Daniels faculty member shares details on the larger impacts of the case
One of the most potentially significant cases for U.S. business in the Supreme Court’s new term is the National Pork Producers Council’s (NPPC) lawsuit against the State of California, challenging its humane animal practices law on Constitutional grounds.
The case in question, while primarily focused on the treatment of pigs by pork farmers, could have larger legal impacts on the importation of farm products around the country.
The Daniels newsroom spoke with Don Mayer, professor of the practice in the Department of Business Ethics and Legal Studies, to learn more about the significance of the case and how it might impact businesses in the U.S. moving forward.
What is the California law that the National Pork Producers Council objects to as unconstitutional?
Over many years, animal welfare activists have questioned industrial farm production methods in the U.S., such as those that involve chickens in “coops” that give them little or no room to move, or female pigs (sows) that are confined in gestation crates that give them no opportunity to move about freely or wallow in mud, as pigs are naturally inclined to do.
In 2021, California voters approved Proposition 12, which forbids farm owners and operators in California from “knowingly confining” calves raised for veal or breeding pigs or egg-laying hens “in a cruel manner.” An animal is considered confined in a “cruel manner” if it is prevented “from lying down, standing up, fully extending [its] limbs or turning around freely.” The law also prohibits any “business owner or operator” from selling “within the state” any meat that the person “knows or should know is the meat of a covered animal who was confined in a cruel manner or is the meat of immediate offspring of a covered animal who was confined in a cruel manner.”
What is the NPPC’s argument that the law is unconstitutional?
The law impacts pork farmers and wholesalers outside of California. Although not directly subject to the requirements of the law, they cannot sell their products in California without proper certification that their pigs have been humanely raised. This is discriminatory, they argue, and a violation of the U.S. Constitution’s “dormant” commerce clause. When Congress has not used its power to regulate commerce nationally, states may legislate, but only if their laws are non-discriminatory and do not impose an “undue burden” on interstate commerce. The NPPC is basically arguing that the California law puts an “undue burden” on interstate commerce and that it impermissibly imposes California’s standards on other states.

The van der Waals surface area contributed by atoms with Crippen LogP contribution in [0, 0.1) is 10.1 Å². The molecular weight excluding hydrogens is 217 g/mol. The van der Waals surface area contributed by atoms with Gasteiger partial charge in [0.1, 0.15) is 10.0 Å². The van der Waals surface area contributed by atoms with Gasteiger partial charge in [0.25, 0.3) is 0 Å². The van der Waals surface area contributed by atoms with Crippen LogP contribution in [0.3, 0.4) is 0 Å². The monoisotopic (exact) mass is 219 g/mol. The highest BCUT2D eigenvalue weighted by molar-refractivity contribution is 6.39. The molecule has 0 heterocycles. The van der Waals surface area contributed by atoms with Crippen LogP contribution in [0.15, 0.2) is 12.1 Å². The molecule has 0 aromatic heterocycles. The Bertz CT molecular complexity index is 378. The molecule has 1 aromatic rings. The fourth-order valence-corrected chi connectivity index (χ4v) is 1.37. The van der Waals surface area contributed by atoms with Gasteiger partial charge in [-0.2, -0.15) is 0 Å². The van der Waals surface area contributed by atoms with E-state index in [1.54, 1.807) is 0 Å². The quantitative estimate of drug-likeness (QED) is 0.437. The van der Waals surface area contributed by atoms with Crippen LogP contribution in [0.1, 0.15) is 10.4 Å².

How did the lower courts rule, and why?
The federal district court and the federal appellate courts rejected the NPPC’s arguments. The Circuit Court of Appeals held that the NPPC failed to show that California’s law had an “impermissible extraterritorial effect.” The appellate court recognized that a state law could extend its influence “impermissibly” to other states, but noted that prior cases found violations of the dormant commerce clause usually involved state laws that dictated prices to out-of-state sources. (The courts call these “price control and price affirmation statutes.”) Also, the appellate court concluded that the California law did not “directly regulate” out-of-state conduct and that the law did not impose burdens that were excessive in comparison to the local, California benefits.
How is the Supreme Court likely to rule in this case?
In oral arguments in October, the justices seemed somewhat skeptical of the NPPC’s arguments. Still, four justices voted to hear the case, indicating that at least some of them thought the NPPC’s argument was important enough to take seriously. Over the past 30 years, the emerging “conservative” majority on the court has emphasized its own notions of “federalism”—the idea that states retain considerable power in the federal system, whenever the federal government’s legislation has not pre-empted the traditional powers of states to pass laws for the health, safety, welfare or education of its citizens. At the same time, the court’s rulings also tend to be “pro-business,” meaning that major corporate players in the national economy often get what they want from the court’s rulings.
If the California law is set aside as unconstitutional, how would that affect the economy and U.S. businesses in general?
If the California law is set aside as unconstitutional, it would mean that no state could enforce restrictions against the importation of farm products that are “raised” in ways that may be morally or aesthetically objectionable. Or, if the ruling favors the NPPC, it may be on the narrow grounds that California would have to show greater “benefits” to its economy than the “burdens” it imposes on the national pork industry. A decision is expected before June 2023. You can follow the progress of this case at the SCOTUS blog.